This past weekend, my son and I went up to the local ski resort to enjoy some time on the slopes. I used to snowboard, but three knee surgeries and no cartilage in my right knee mean I watch and coach from below. On the drive up we listened to music and talked about his week at school. The fourth grade is filled with great stories, goofy things he and his friends do and experiments or science projects that far exceed my expectations for a fourth-grade classroom. This kid loves school, is a bit of a thinker and, like all three of my kids, teaches me a lot.
When we arrived, the sky was bright blue, the air a warm 37 degrees, and the ski hill was busy. For four hours, Josh rode the lift and worked to perfect his turns. It was his fifth time up.
We enjoyed our lunch, sat by the fire, talked with friends, and packed up to head down the hill. That's when it hit me.
Do you ever have those days where you're just trucking along, enjoying the simplicity of the day and something comes out of the blue and strikes you? It hits you so hard, you have to take a moment to understand what has just happened.
We were headed down the hill listening to more music, and a few lines from a song struck me.
Of tending to this fire
I've used up all I've collected
I have singed my hands
Embers barely showing
Proof of life in the shadows
Dancing on my plans
I asked my son, “What do you think the writer is saying here? What is he talking about?”
Josh thought for a moment and then answered, “I think he is saying ‘sometimes you’re just done. When life gets hard, it hard to keep going.’”
I don’t know why I asked the next question; it just came out. “Have you ever felt this way?”
The back seat was quiet for a few seconds and then, “Yeah.”
Josh is ten.
“When?” I asked.
“When I was little, and I would get in trouble with you or mom for something, sometimes I wondered if you still loved me. When I felt like that, I wanted to disappear.”
“Even though we always told you there was nothing you could do to change our love for you?” I responded.
“Yeah, because when I was little, I didn’t know it yet.”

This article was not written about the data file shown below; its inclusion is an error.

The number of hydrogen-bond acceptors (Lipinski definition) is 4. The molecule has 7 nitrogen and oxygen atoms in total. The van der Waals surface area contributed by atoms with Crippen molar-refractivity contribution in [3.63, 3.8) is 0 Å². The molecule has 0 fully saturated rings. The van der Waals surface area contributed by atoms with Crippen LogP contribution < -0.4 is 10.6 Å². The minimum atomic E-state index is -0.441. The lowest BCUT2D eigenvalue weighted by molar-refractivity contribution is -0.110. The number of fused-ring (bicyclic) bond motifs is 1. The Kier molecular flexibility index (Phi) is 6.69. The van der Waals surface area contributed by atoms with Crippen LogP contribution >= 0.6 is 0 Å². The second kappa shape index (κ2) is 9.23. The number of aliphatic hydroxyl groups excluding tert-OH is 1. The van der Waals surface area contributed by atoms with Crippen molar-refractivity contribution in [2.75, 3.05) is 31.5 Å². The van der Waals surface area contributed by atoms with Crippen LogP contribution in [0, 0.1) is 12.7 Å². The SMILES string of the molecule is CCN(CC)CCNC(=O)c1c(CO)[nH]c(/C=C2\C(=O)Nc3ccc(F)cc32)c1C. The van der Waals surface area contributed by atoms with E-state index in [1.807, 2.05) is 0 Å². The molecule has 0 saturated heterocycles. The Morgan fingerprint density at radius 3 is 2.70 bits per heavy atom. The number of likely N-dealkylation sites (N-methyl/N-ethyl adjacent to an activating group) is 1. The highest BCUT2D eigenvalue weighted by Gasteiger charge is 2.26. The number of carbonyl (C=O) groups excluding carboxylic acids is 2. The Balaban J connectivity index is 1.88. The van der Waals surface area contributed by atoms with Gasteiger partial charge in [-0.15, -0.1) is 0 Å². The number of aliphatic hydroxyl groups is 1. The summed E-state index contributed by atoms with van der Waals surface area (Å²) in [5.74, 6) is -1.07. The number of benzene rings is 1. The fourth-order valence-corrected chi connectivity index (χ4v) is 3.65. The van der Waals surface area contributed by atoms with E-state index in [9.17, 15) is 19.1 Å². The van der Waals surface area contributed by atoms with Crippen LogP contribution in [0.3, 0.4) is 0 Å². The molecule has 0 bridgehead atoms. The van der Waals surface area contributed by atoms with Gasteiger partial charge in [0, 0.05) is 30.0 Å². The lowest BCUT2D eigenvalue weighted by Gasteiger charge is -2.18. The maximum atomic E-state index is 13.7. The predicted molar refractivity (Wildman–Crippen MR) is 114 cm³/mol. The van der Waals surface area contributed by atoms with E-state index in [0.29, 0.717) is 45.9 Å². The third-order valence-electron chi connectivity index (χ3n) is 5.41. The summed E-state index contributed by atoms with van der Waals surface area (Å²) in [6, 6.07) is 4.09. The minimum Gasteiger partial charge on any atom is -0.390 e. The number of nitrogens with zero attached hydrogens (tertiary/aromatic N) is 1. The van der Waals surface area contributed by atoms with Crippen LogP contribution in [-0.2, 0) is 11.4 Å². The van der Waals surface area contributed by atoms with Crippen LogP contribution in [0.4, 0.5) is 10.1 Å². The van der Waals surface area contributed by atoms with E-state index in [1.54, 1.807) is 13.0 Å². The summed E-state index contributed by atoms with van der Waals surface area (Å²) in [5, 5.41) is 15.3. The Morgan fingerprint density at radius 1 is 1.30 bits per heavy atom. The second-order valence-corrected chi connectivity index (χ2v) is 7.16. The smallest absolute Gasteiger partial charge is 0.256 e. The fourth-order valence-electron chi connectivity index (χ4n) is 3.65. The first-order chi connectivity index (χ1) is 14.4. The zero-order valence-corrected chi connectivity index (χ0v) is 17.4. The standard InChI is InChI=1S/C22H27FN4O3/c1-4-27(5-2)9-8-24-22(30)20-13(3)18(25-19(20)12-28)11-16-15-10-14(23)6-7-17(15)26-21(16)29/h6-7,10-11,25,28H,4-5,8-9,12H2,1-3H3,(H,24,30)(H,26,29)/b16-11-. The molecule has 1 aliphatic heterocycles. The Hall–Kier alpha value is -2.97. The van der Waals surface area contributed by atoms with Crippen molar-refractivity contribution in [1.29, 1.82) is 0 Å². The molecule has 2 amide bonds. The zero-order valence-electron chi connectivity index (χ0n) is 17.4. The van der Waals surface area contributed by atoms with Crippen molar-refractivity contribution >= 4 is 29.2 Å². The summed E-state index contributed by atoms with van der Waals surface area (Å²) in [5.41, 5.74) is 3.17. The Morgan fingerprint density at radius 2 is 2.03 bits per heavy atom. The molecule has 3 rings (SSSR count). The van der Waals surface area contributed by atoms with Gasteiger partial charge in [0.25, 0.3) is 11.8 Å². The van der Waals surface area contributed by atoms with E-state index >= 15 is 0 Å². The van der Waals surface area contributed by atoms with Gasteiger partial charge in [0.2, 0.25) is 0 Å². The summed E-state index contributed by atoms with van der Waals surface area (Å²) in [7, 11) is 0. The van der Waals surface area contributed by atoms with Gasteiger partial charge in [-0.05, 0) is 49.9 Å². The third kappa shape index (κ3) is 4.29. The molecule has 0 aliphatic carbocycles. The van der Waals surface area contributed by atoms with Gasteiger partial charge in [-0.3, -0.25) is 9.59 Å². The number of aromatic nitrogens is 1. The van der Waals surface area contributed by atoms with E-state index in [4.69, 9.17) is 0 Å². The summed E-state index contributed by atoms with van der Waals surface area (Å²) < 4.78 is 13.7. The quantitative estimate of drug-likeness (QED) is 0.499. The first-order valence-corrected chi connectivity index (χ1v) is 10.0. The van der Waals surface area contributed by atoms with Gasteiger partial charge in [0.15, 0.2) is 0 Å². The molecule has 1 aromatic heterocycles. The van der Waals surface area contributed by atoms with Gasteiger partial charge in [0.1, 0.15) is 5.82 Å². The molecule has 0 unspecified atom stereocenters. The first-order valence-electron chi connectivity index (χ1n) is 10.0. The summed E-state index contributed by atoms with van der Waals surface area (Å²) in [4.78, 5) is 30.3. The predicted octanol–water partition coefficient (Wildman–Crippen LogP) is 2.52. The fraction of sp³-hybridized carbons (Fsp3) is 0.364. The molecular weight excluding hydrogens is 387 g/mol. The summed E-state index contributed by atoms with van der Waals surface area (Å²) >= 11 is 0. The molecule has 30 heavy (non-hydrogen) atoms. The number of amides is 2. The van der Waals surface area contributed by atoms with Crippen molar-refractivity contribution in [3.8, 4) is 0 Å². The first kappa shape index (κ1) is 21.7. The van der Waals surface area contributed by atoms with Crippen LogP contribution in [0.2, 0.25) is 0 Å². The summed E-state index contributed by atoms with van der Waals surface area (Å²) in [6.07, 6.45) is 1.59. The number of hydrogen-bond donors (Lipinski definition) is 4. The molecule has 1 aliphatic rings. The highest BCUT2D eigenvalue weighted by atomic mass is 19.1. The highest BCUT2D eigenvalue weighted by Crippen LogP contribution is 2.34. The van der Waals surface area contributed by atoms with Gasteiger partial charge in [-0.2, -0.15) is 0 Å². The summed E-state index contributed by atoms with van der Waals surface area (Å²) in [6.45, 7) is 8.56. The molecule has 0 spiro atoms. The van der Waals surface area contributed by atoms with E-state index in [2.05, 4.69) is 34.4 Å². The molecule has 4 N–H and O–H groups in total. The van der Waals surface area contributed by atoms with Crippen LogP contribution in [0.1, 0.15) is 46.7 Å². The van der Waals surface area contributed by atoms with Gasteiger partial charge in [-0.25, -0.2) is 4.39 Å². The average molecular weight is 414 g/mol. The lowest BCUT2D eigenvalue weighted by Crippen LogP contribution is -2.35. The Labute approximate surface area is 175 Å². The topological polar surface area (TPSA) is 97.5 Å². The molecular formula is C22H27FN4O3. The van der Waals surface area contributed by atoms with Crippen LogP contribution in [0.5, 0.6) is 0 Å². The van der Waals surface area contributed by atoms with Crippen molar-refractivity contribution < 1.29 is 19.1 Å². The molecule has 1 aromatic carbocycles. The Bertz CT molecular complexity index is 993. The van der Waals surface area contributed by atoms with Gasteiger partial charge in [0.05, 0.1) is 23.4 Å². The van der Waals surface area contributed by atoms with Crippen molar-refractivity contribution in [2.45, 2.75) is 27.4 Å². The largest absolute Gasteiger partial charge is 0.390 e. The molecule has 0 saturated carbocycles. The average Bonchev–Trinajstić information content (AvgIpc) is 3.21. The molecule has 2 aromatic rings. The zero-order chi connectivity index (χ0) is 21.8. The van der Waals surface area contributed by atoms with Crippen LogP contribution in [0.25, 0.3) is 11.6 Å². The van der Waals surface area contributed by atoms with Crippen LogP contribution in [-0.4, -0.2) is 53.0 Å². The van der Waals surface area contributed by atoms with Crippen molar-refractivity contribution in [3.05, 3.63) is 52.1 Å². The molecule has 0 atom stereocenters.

My heart broke for a moment. I asked, “How about now that you’re older?”
“No, now I know you love me no matter what.”
I have put a lot of thought into digesting that conversation. A three or four-year-old heart and mind processes things much differently than that of a ten-year-old. But juxtapose my son’s four-year-old heart and mind against my then 37-year-old ones and things suddenly get very eye-opening.
Perspective matters. Thinking back to the times I have had to discipline my kids, I know I approached the situations with my life experiences, my understanding of love, my perspective of forgiveness, responsibility, and accountability. My son only had four years of that, and the difference in those two perspectives is stark. And because I hadn’t recognized this, I had given my boy a moment of doubt.
It turns out the same rules apply to others our same age, or people older than us. Individuals with far more life experience than a four-year-old may have a greater understanding of the things we encounter, but this understanding will differ from our own. No one, not a single person, will have the same perspective as I do. It is essential that I remember this, Whether I am having to discipline my child, have a hard conversation with my wife, or am dealing with the difficulties that come with working with people; I must remember that no one sees things the same as I do.
As parents, spouses, and friends, I can’t help but wonder how many broken hearts and wounded souls could be avoided if we all would seek to understand someone else’s perspective before we react; before we speak.